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Paperback Inferno : A New Translation Book

ISBN: 1555976549

ISBN13: 9781555976545

Inferno : A New Translation

(Book #1 in the La Divina Commedia Series)

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Format: Paperback

Condition: Like New

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Book Overview

An innovative and fascinating new version of Dante Alighieri's Inferno as it has never been rendered Stopped mid-motion in the middle Of what we call a life, I looked up and saw no sky- Only a dense cage of leaf, tree, and twig. I was lost. --from Canto I Award-winning poet Mary Jo Bang has translated the Inferno into English at a moment when popular culture is so prevalent that it has even taken Dante, author of the fourteenth century epic poem,...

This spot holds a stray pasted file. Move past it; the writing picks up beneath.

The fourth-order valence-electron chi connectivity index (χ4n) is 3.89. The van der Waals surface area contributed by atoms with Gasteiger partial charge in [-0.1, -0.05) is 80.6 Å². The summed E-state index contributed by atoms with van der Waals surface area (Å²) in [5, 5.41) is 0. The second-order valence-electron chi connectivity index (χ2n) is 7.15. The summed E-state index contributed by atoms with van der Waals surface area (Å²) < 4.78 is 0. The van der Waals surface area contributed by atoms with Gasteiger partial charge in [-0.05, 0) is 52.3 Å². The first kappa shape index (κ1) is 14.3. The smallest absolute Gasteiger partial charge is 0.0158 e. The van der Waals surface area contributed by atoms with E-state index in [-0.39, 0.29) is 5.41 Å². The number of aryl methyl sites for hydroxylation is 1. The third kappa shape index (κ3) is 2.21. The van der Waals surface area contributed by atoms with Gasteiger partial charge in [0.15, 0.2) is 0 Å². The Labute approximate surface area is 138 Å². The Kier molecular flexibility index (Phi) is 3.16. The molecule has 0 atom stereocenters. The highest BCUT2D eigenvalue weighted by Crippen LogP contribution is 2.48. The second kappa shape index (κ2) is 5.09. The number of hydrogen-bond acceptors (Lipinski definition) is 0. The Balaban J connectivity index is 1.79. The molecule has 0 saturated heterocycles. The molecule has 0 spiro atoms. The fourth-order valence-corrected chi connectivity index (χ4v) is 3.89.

Customer Reviews

6 ratings

Very good condition but 1/2 of the cantos have writing all over them. I wish this had been specified

Very good condition and fair price. My only complaint is that 15 of the cantos have marginalia all over the place and that should have been disclosed in advance.

Most enjoyable translation of Dante that I have read.

I have read several previous translations of the Inferno since high school, all of which have ranged unintelligible to passable. Most of the translations I have read previously were so literal in translation that it was like reading Shakespearean English, this translation, while not perfect was so readable that I was amazed. The Palma translations attempts to maintain the original prose, but what sets him apart is his willingness to abandon the rhyming structure at certain points in order to maintain the flow of the story. Palma is the first translator that does justice to the Divine Comedy, if you are looking for a readable, enjoyable translation of Dante look no further.

Terrific translation of a classic